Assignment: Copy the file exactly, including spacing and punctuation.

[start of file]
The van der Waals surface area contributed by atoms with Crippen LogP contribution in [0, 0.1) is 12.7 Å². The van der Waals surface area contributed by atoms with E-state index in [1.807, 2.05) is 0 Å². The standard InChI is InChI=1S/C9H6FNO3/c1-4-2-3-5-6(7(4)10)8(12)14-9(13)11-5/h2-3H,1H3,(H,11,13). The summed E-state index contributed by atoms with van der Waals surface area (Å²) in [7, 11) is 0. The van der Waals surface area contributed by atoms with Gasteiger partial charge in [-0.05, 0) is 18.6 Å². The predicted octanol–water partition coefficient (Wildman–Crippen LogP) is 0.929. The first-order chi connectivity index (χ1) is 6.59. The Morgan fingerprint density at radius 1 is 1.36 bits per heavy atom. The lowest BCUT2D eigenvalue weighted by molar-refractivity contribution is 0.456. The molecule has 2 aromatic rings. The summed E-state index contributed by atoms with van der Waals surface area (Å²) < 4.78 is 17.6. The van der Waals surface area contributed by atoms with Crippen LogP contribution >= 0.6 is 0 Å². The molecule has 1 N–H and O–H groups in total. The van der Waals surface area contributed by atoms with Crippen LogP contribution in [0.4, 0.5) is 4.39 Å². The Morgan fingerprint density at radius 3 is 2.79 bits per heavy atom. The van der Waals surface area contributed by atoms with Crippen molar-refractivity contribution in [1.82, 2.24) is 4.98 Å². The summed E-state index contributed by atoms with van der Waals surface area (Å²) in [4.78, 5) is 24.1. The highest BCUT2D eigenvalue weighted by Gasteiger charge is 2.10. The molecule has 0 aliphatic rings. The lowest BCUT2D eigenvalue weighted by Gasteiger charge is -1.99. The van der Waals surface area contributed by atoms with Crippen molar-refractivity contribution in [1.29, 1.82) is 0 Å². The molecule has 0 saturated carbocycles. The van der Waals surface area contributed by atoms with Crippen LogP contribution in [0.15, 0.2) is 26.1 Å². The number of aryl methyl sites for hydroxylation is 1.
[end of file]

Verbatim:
The van der Waals surface area contributed by atoms with Crippen LogP contribution in [0, 0.1) is 12.7 Å². The van der Waals surface area contributed by atoms with E-state index in [1.807, 2.05) is 0 Å². The standard InChI is InChI=1S/C9H6FNO3/c1-4-2-3-5-6(7(4)10)8(12)14-9(13)11-5/h2-3H,1H3,(H,11,13). The summed E-state index contributed by atoms with van der Waals surface area (Å²) in [7, 11) is 0. The van der Waals surface area contributed by atoms with Gasteiger partial charge in [-0.05, 0) is 18.6 Å². The predicted octanol–water partition coefficient (Wildman–Crippen LogP) is 0.929. The first-order chi connectivity index (χ1) is 6.59. The Morgan fingerprint density at radius 1 is 1.36 bits per heavy atom. The lowest BCUT2D eigenvalue weighted by molar-refractivity contribution is 0.456. The molecule has 2 aromatic rings. The summed E-state index contributed by atoms with van der Waals surface area (Å²) < 4.78 is 17.6. The van der Waals surface area contributed by atoms with Crippen LogP contribution >= 0.6 is 0 Å². The molecule has 1 N–H and O–H groups in total. The van der Waals surface area contributed by atoms with Crippen LogP contribution in [0.4, 0.5) is 4.39 Å². The Morgan fingerprint density at radius 3 is 2.79 bits per heavy atom. The van der Waals surface area contributed by atoms with Crippen molar-refractivity contribution in [1.82, 2.24) is 4.98 Å². The summed E-state index contributed by atoms with van der Waals surface area (Å²) in [4.78, 5) is 24.1. The highest BCUT2D eigenvalue weighted by Gasteiger charge is 2.10. The molecule has 0 aliphatic rings. The lowest BCUT2D eigenvalue weighted by Gasteiger charge is -1.99. The van der Waals surface area contributed by atoms with Crippen molar-refractivity contribution in [1.29, 1.82) is 0 Å². The molecule has 0 saturated carbocycles. The van der Waals surface area contributed by atoms with Crippen LogP contribution in [0.15, 0.2) is 26.1 Å². The number of aryl methyl sites for hydroxylation is 1.